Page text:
SPECIAL TO THE YELM COMMUNITY BLOG FROM THE INTERNATIONAL BIRD RESCUE RESEARCH CENTER
“There is an event occurring in the Pacific Northwest, a harmful algal bloom, that has produced a foamy, slimy proteinaceous substance that is coating seabirds feathers and degrading their waterproofing, such that they become wet and cold. This results in hypothermia for the bird, and ultimately, death if we do not capture them and wash this substance off their feathers.
150 birds were trucked in from Astoria, Oregon on October 24th and the Coast Guard helped us out by flying another 330 to us on the 26th. We are responding as if in an oil spill, because every single bird must go through the wash process with DAWN soap and we have just shy of 500 of them to do. Its a all hands on deck response to save their lives!! In an oil spill, whoever is responsible for creating the spill must foot the bill. Because this is a naturally occurring event, we are left to utilize every resource for funding and other support. According to Washington marine biologists, this is an unprecedented event in that area.
Thanks so much!”
Your help needed to save seabirds caught in deadly algae bloom!
From the International Bird Rescue Research Center (IBRRC)
Mission to Save Migratory Birds Lands in Fairfield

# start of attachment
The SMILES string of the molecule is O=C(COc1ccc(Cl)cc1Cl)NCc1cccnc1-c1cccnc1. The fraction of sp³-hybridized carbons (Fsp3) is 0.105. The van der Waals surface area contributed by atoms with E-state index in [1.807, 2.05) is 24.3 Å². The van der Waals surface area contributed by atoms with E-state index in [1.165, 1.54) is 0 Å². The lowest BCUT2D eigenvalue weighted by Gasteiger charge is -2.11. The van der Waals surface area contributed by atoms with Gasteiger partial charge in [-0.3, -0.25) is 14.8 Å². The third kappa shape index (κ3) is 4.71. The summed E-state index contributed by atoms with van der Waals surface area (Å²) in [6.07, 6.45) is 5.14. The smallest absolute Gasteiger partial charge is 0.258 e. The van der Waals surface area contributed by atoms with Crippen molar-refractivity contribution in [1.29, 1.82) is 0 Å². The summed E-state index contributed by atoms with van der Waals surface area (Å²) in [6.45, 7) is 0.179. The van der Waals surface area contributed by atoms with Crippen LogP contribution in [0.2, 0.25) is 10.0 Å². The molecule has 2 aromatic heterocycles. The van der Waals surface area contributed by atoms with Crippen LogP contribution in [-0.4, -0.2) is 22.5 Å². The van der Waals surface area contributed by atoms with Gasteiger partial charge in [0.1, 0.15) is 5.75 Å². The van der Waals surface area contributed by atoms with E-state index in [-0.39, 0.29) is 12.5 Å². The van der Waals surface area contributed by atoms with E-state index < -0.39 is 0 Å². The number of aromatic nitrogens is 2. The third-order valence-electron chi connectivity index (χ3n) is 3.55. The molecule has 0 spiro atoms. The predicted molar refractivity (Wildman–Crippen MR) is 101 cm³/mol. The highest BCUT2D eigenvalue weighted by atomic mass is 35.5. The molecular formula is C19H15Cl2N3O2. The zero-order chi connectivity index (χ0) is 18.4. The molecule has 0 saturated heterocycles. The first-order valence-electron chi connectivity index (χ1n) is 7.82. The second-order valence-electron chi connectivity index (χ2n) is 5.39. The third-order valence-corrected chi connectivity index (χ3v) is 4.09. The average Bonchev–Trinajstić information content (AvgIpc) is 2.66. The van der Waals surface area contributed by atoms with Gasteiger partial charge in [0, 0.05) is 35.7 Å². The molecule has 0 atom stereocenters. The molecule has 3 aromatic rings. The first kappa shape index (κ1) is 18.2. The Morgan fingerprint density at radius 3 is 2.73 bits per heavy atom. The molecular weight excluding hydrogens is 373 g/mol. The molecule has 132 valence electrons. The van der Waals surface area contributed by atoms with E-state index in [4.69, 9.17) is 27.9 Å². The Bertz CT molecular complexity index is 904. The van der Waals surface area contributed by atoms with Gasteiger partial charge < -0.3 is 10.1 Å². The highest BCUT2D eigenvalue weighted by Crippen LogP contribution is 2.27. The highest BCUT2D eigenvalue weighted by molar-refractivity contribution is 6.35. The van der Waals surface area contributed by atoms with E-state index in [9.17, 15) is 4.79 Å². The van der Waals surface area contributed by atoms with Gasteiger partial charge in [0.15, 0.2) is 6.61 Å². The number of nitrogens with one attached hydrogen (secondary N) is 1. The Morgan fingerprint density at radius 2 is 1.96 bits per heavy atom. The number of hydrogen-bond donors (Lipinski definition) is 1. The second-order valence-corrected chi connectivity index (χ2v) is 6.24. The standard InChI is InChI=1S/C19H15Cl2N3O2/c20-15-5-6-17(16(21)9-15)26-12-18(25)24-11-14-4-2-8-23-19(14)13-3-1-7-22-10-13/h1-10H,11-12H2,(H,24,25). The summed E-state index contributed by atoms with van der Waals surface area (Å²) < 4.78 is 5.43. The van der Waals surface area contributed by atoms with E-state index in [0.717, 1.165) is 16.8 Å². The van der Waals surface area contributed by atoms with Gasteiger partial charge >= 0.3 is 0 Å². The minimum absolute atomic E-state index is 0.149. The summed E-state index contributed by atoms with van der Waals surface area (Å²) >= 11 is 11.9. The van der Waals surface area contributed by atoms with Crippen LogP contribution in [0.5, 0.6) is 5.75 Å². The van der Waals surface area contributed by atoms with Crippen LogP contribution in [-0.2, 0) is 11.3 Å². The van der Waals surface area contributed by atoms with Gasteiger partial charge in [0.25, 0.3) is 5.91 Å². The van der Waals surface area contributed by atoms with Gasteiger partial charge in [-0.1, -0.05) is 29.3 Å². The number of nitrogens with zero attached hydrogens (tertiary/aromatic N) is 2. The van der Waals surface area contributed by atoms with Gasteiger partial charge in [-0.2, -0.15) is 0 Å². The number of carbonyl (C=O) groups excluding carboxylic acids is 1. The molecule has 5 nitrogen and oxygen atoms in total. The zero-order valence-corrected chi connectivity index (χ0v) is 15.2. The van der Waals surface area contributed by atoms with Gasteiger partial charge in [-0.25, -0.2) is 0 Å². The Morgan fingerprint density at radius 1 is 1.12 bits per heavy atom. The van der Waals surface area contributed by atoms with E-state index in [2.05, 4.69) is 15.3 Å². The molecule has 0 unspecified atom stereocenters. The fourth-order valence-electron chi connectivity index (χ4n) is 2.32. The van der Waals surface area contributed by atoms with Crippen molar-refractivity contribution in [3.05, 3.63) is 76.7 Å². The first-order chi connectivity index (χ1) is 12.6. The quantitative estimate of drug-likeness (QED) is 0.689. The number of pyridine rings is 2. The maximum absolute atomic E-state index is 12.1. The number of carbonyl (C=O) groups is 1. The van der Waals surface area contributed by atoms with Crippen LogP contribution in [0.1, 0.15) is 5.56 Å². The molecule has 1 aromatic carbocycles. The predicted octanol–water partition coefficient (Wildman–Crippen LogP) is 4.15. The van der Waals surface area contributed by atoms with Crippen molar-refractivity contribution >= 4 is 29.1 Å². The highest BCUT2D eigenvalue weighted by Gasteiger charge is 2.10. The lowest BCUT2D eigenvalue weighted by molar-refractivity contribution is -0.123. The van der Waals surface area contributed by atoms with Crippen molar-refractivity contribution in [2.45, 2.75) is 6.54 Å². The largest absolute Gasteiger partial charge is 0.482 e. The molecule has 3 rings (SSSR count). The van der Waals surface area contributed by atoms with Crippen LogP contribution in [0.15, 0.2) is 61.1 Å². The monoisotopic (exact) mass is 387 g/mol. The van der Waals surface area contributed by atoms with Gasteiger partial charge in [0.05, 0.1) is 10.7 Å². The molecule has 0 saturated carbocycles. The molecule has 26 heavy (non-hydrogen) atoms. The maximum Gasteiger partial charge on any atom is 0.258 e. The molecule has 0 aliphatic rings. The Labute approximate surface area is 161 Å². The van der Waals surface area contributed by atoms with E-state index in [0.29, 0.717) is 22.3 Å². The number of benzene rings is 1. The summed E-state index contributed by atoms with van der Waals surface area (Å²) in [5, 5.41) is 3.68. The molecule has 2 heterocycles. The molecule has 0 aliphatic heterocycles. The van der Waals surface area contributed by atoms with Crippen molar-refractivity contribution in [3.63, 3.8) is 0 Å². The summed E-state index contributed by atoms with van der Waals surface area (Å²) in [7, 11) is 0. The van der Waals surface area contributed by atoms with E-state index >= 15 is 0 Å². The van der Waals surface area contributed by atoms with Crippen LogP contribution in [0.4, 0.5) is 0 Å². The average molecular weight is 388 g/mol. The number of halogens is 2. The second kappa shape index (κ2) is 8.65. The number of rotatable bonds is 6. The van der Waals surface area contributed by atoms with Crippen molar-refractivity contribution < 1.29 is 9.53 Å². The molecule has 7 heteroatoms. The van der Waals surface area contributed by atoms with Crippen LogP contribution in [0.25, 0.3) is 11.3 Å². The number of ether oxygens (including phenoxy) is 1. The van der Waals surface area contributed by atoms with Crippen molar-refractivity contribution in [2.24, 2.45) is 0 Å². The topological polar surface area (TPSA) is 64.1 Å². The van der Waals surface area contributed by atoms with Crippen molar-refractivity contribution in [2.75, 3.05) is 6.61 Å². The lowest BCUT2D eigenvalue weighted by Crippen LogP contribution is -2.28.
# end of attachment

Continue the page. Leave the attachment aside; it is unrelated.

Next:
From ABC News Channel 10 in Sacramento
Sick Oregon & Wash. sea birds airlifted to Calif.
From KGW Channel 8 in Portland
Deadly foam kills seabirds, puzzles scientists
From the AP in the Seattle P-I
“A quick update on the status of the foam from Pete Strutton at Oregon State University:
The foam is still strong along the Washington Coast with smaller amounts off the coast of Oregon. The winds changed direction today and are now blowing from the North which will move it offshore. They have been looking at ocean temperatures for the past 10 years and although last week was anomanously warmer, this week was actually colder so the data is inconclusive.
The Fall transition in the ocean upwelling brought offshore waters onshore which is what kicked off this event. The Columbia River may have played a role in delivering additional nutrients into the coastal zone. This could be agricultural run-off but it is natural for the nutrient content of the river to change throughout the year.”
Pete will continue to track the movement of the foam and will keep us posted.
Laurie Pyne | IBRRC
International Bird Rescue Research Center
4369 Cordelia Road | Fairfield, CA | 94534